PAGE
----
My grandmother’s scrap yard

2010-10-04 00:00

MY great-grandfather, Perumal Reddy, came to South Africa­ from Kasmere, India at the age of 16 years, looking to start a new life. On his arrival he worked as a labourer on a Zululand sugar- cane plantation. A few years later this handsome young man latched on to a trade fixing watches. He pursued this as a business, which entailed much travelling back and forth to the north and south coasts by train.

He was embraced by the communities he visited and was introduced to a beautiful young woman, Poogamar. It was love at first sight and they married and had two daughters and two sons. My grandmother, Lutchmee Padayachee, was born on December 23, 1915. They enjoyed doing business and travelling to the coasts together as one happy family, but this did not last. In 1918 the Spanish flu claimed many lives and Lutchmee’s mother and two siblings succumbed to the deadly illness.

Lutchmee, being only about three years old at that time, was placed in the care of many strangers while her father continued his business, travelling up and down. She was neglected as a young child in spite of her dad paying others to take care of her. Her formal education was disrupted at this point, and at the age of 12 she found herself living with relatives in Pietermaritzburg­.

At 13 years she was a well-built, beautiful young woman. Many suitors made their way to see her. Of course many left disappointed. She finally found the love of her life, Thanga- valoo, who proposed to her and they married soon after. The marriage was only consummated when she turned 18.

They had seven children, five daughters and two sons.

I am the daughter of their fifth daughter. Having now been around for 50-odd years, I look back with great admiration for Lutchmee. My late mother Angeca would tell me stories of how poor they were while growing up. They slept on wheat sacks. They had no shoes to wear. Yet in spite of that they still shared their meals with those less fortunate. She spoke of days when just a jam tin of water is what she used to bath with. But they did not just accept this life; Lutchmee looked beyond and wanted a better life for herself and her family. She taught herself to sew and design garments for her family, becoming confident enough to turn this talent into a business, and she started sewing for the well-to-do. She saved her money and wanted more challenges in life.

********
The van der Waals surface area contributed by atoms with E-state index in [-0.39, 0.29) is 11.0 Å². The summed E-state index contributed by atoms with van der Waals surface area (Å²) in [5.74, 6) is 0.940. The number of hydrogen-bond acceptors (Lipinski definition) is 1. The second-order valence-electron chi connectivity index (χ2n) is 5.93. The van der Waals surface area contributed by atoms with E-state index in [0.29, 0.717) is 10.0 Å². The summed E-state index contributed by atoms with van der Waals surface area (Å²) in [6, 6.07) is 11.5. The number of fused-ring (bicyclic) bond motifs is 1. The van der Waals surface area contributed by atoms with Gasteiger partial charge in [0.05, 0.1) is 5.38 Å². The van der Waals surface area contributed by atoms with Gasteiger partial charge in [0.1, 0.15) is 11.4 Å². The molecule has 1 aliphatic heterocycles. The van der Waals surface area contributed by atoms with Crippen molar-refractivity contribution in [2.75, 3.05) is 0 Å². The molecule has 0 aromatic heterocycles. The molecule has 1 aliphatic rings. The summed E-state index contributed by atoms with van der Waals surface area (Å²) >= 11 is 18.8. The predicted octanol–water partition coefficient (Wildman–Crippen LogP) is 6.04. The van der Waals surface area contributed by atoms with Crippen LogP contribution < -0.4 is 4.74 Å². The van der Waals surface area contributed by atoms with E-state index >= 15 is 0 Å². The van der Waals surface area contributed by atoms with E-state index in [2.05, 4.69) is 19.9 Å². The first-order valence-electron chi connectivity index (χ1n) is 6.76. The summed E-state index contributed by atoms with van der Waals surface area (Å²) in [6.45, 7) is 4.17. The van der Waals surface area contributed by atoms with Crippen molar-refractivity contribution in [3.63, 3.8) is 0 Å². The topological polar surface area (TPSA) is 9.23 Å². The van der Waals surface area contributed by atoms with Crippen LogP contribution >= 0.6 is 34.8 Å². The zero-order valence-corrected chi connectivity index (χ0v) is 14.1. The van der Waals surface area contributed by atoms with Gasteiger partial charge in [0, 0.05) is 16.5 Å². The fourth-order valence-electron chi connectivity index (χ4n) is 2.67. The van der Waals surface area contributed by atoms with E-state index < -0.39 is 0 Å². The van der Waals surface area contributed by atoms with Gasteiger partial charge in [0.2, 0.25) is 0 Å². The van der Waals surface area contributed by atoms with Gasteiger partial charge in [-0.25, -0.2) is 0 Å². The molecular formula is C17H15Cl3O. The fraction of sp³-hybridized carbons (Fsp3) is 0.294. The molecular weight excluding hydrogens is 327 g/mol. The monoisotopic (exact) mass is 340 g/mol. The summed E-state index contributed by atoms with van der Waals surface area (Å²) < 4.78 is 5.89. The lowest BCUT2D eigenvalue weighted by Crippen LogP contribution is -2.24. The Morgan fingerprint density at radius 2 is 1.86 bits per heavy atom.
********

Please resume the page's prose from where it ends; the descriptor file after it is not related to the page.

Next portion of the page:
She stepped out to buy a scrap- metal dealership in the early fifties at 371 Berg Street, Pietermaritzburg.

Her eldest son, Billy, helped her in this lucrative business. He was the apple of her eye, but he died tragically in 1955 in a motor accident. She was devastated, but she persevered and the business prospered.

As a young girl I would observe the transactions in a day at the scrap yard. Early in the morning people would queue up with their loads of scrap in small handmade carts, which would contain jam tins, fish tins, milk containers, rusted steel pieces and other broken pieces of metal. Each person would patiently wait their turn to weigh their stuff on a scale with weights.

I was always fascinated to see the look on their faces when their metal was exchanged for cash, which meant that they could buy bread and milk for that day.

Ma Padayachee never stopped there. She purchased a machine from Germany to compress all this scrap metal and exported these blocks of metal, which would be used to manufacture other products such as toys.

Her business became an international metal dealership and Ma travelled­ widely to Germany, Sweden­, London, Paris, India, Denmark, Mauritius, France and many other countries.

She had a staff complement of clerks, bookkeepers, technicians, drivers, labourers, housekeepers and cooks to assist her. She also groomed her family to run the business. She no doubt was a hard task master.

She served the community of Pietermaritzburg­ with her multitasking and was generous with her time and money.

She was also very religious and supported the local temples and churches a great deal. She was well versed on any topic from politics to sports and so on.

I can still picture this slim, graceful woman in her beautiful sari and self-designed blouses. She was so meticulous and a perfectionist in whatever she did. That grace still abounds in the rich heritage that she left in our family. In the community if you want to be identified by someone — just say “scrap-yard Padayachee” and your landmark is acknowledged.

At 78 she secured permanent residence at NCVV Home. She wanted to be independent. She died on June 13, 2006 of bronchopneumonia, at the age of 94.

 

• The Witness is running a weekly series of articles commemorating the 150th anniversary of the arrival of Indian indentured labourers in South Africa.

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